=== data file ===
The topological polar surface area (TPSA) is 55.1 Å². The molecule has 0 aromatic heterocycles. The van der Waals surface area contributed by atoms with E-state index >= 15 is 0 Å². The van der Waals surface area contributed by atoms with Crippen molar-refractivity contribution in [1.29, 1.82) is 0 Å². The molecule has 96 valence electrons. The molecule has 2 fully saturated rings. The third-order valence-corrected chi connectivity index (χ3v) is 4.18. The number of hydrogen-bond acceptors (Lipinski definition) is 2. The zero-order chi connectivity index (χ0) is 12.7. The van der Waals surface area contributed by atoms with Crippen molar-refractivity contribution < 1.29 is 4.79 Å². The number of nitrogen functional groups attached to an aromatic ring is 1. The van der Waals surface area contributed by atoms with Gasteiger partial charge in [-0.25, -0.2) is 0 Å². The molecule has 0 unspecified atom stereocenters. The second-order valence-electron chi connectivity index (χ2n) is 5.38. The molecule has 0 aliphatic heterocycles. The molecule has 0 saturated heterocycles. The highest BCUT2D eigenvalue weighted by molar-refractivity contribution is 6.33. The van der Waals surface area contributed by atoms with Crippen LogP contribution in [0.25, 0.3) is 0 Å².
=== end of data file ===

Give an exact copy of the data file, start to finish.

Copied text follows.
The topological polar surface area (TPSA) is 55.1 Å². The molecule has 0 aromatic heterocycles. The van der Waals surface area contributed by atoms with E-state index >= 15 is 0 Å². The van der Waals surface area contributed by atoms with Crippen molar-refractivity contribution in [1.29, 1.82) is 0 Å². The molecule has 96 valence electrons. The molecule has 2 fully saturated rings. The third-order valence-corrected chi connectivity index (χ3v) is 4.18. The number of hydrogen-bond acceptors (Lipinski definition) is 2. The zero-order chi connectivity index (χ0) is 12.7. The van der Waals surface area contributed by atoms with Crippen molar-refractivity contribution < 1.29 is 4.79 Å². The number of nitrogen functional groups attached to an aromatic ring is 1. The van der Waals surface area contributed by atoms with Gasteiger partial charge in [-0.25, -0.2) is 0 Å². The molecule has 0 unspecified atom stereocenters. The second-order valence-electron chi connectivity index (χ2n) is 5.38. The molecule has 0 aliphatic heterocycles. The molecule has 0 saturated heterocycles. The highest BCUT2D eigenvalue weighted by molar-refractivity contribution is 6.33. The van der Waals surface area contributed by atoms with Crippen LogP contribution in [0.25, 0.3) is 0 Å².